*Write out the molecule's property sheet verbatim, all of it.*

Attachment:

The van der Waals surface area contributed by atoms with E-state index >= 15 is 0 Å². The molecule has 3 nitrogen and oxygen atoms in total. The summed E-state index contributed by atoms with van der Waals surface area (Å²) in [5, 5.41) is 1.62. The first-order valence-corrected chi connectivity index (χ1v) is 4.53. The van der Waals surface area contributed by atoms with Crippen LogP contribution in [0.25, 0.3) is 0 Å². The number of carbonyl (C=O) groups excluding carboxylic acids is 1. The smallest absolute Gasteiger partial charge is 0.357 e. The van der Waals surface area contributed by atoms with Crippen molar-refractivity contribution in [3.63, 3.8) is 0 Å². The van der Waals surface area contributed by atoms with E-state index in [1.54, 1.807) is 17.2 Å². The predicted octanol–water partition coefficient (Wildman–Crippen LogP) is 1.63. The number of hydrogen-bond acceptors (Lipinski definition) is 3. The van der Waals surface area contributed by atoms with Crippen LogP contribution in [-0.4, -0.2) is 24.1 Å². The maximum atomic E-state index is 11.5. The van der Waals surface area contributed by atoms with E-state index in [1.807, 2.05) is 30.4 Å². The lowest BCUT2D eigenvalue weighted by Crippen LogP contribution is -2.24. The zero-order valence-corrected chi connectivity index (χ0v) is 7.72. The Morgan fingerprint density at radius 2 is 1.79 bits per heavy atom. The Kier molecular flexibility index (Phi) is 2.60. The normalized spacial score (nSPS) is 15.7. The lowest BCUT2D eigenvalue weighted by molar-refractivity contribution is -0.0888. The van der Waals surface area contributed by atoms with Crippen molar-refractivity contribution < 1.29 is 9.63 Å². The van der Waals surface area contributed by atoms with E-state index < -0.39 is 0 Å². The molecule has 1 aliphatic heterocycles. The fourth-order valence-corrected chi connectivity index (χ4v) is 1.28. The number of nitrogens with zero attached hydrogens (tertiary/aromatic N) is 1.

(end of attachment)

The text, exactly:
The van der Waals surface area contributed by atoms with E-state index >= 15 is 0 Å². The molecule has 3 nitrogen and oxygen atoms in total. The summed E-state index contributed by atoms with van der Waals surface area (Å²) in [5, 5.41) is 1.62. The first-order valence-corrected chi connectivity index (χ1v) is 4.53. The van der Waals surface area contributed by atoms with Crippen LogP contribution in [0.25, 0.3) is 0 Å². The number of carbonyl (C=O) groups excluding carboxylic acids is 1. The smallest absolute Gasteiger partial charge is 0.357 e. The van der Waals surface area contributed by atoms with Crippen molar-refractivity contribution in [3.63, 3.8) is 0 Å². The van der Waals surface area contributed by atoms with E-state index in [1.54, 1.807) is 17.2 Å². The predicted octanol–water partition coefficient (Wildman–Crippen LogP) is 1.63. The number of hydrogen-bond acceptors (Lipinski definition) is 3. The van der Waals surface area contributed by atoms with Crippen LogP contribution in [-0.4, -0.2) is 24.1 Å². The maximum atomic E-state index is 11.5. The van der Waals surface area contributed by atoms with E-state index in [1.807, 2.05) is 30.4 Å². The lowest BCUT2D eigenvalue weighted by Crippen LogP contribution is -2.24. The zero-order valence-corrected chi connectivity index (χ0v) is 7.72. The Morgan fingerprint density at radius 2 is 1.79 bits per heavy atom. The Kier molecular flexibility index (Phi) is 2.60. The normalized spacial score (nSPS) is 15.7. The lowest BCUT2D eigenvalue weighted by molar-refractivity contribution is -0.0888. The van der Waals surface area contributed by atoms with Crippen molar-refractivity contribution < 1.29 is 9.63 Å². The van der Waals surface area contributed by atoms with E-state index < -0.39 is 0 Å². The molecule has 1 aliphatic heterocycles. The fourth-order valence-corrected chi connectivity index (χ4v) is 1.28. The number of nitrogens with zero attached hydrogens (tertiary/aromatic N) is 1.